Crimson Daggers — Art forum

Full Version: Getting started post-grad
You're currently viewing a stripped down version of our content. View the full version with proper formatting.
Hey, all. Haven't been here in a while. I'm hoping to get some help, sorry if this is already been posted before, but I'm crossing my fingers.

So it's been about a month since I graduated university with a BFA in illustration. Although I met a lot of great people there and learned a lot, I still feel like my portfolio isn't as good as I'd like. I've been looking into freelance resources, and although I haven't really reached out yet, I just feel like my stuff isn't up to par to get any call backs.

I'm hoping you guys can point me in the right direction. I'm in PA, and would prefer to stay within the Northeast corner of the states. It's frustrating, because I feel like there isn't a whole lot over here. Plus, I'm not even really sure of what kind of job I want. Concept art, vis dev, comics, graphic design? Everything I see seems to be catered towards video games, and I'm not sure if that's what I want to get into.

Has anyone tried Schoolism? I'm thinking of subscribing to their monthly service for over the summer, and I'm curious if it'll be worth it.

Thanks to everyone here, you've all helped me tremendously in the past few years. I've been frustrated the past few weeks looking into jobs, I'm not sure if I'm ready for the art industry, but I'm also not sure what direction to even go in. Any help would be appreciated greatly.
Sorry I can't help with specifics in your area, so this is just general advice looking at your folio as it is.

1. Almost all the work shown seems to speak to comics or cartoons with only a few randoms like the book covers thrown in. I have to say this, but your folio appears very conspicuously to be a student one filled with course work. This isn't bad on principle depending on the work quality, but you want to start moving away from this by keeping pumping out new work and begin to replace the weakest material with newer stuff. Err on the side of showing only the best work. You are only as good as the worst piece in your folio when it comes to art directors.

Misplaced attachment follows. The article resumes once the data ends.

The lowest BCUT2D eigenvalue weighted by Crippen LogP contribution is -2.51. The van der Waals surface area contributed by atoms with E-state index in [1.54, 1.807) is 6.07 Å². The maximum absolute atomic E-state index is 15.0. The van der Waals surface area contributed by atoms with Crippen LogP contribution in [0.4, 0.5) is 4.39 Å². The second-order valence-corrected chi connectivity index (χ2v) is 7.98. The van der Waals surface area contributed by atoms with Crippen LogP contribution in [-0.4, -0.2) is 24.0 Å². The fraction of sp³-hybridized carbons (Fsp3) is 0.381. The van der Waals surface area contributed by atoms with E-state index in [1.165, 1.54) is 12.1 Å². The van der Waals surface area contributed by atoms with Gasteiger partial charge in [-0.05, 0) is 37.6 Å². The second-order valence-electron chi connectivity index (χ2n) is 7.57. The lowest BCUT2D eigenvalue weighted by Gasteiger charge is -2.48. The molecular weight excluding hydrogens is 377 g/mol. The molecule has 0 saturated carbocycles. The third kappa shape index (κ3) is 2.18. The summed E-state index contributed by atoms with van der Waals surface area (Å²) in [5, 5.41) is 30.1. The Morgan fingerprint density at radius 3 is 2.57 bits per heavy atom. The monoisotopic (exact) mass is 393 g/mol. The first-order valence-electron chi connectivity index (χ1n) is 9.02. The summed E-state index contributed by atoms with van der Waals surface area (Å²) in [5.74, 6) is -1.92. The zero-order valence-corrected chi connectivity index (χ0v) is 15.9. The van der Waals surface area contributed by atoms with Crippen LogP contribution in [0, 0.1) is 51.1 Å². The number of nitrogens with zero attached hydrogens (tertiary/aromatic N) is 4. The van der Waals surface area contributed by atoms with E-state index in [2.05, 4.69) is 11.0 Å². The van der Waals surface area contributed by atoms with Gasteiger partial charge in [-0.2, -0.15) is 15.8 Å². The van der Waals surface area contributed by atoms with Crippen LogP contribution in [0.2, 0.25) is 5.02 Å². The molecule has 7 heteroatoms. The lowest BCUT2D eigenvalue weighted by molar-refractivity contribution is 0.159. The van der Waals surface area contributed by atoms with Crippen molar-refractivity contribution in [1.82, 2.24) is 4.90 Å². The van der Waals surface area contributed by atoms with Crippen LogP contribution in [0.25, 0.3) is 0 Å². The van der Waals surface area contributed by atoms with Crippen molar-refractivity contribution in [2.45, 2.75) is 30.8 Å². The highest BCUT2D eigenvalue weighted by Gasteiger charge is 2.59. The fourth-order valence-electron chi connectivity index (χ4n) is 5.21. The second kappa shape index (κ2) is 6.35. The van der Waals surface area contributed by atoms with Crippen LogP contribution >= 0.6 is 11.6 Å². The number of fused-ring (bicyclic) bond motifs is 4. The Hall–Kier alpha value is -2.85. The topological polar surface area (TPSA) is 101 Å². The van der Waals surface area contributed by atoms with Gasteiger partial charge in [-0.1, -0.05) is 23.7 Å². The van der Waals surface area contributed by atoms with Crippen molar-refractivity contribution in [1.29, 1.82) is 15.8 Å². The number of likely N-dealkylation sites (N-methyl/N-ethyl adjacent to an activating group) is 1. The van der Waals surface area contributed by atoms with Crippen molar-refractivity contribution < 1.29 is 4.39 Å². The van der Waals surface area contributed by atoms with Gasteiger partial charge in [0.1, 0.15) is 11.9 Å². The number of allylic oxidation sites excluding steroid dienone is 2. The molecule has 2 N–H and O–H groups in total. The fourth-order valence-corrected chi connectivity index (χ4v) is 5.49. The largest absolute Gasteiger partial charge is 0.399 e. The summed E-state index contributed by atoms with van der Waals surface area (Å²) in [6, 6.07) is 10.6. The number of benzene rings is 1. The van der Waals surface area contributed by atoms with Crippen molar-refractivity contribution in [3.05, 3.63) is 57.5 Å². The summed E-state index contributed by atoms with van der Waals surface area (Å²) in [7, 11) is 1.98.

2. You should tailor your folio to really speak to what you 'want' to do and are interested in. You likely won't be getting concept design work or graphic design and arguably vis dev or game work with this folio as it stands, because there are very few to no examples of these at all. I rarely believe any resume that claims proficiency in illustration, comics and graphic design all in one, and this is easily disproved with a quick look at a folio anyway. The temptation to shotgun blast a folio and resume for maximum spread to hit any job available is almost certainly bound for failurr.
So while you may not know specifically what you want to do ideally, you should start to dabble in any likely areas now to give yourself a clue. It helps to have a niche and focus when applying for work, so it is time to seriously start thinking about and dabbling in what you might enjoy now to help you figure it out. Comics seems to be a thing for you, but you need to do much more of it I feel and a bit more tailored to the industry if you want to work with the major publishers on their IPs. Something often said is to think about things you loved and experienced as a help you find a lasting inspiration or theme to get stuck into.

Schoolism I have heard is very good and value for money for the non critiqued courses. I am going to be doing a few myself in the coming months to keep the learning going. I am pretty sure you will benefit from them. Select courses wisely and for specific reasons.

There is a decent freelance resource thread on this forum you can find started by Mariyan Hristov. Freelance is very hard to break into and maintain without having a somewhat impressive body of work and is not for the weak-willed or poorly disciplined. So I would say get a bit more work under your belt first or you will find yourself working a lot for very little with indies and randoms with your folio as it stands. This isn't an impossible task, but low tier freelance is a bit soul crushing in a specific way and can easily suck joy out of art.

Unfortunately, I am not giving you any positive uplifting opinions on getting work quickly but from experience I feel it is better you really focus more on your work and driving up the quality and focus of your folio now as you continue to search for opportunities, because more opportunities will become available the better your work gets.

Hope that helps. It's a tough game, so try not to get discouraged. it's a long game you need to play.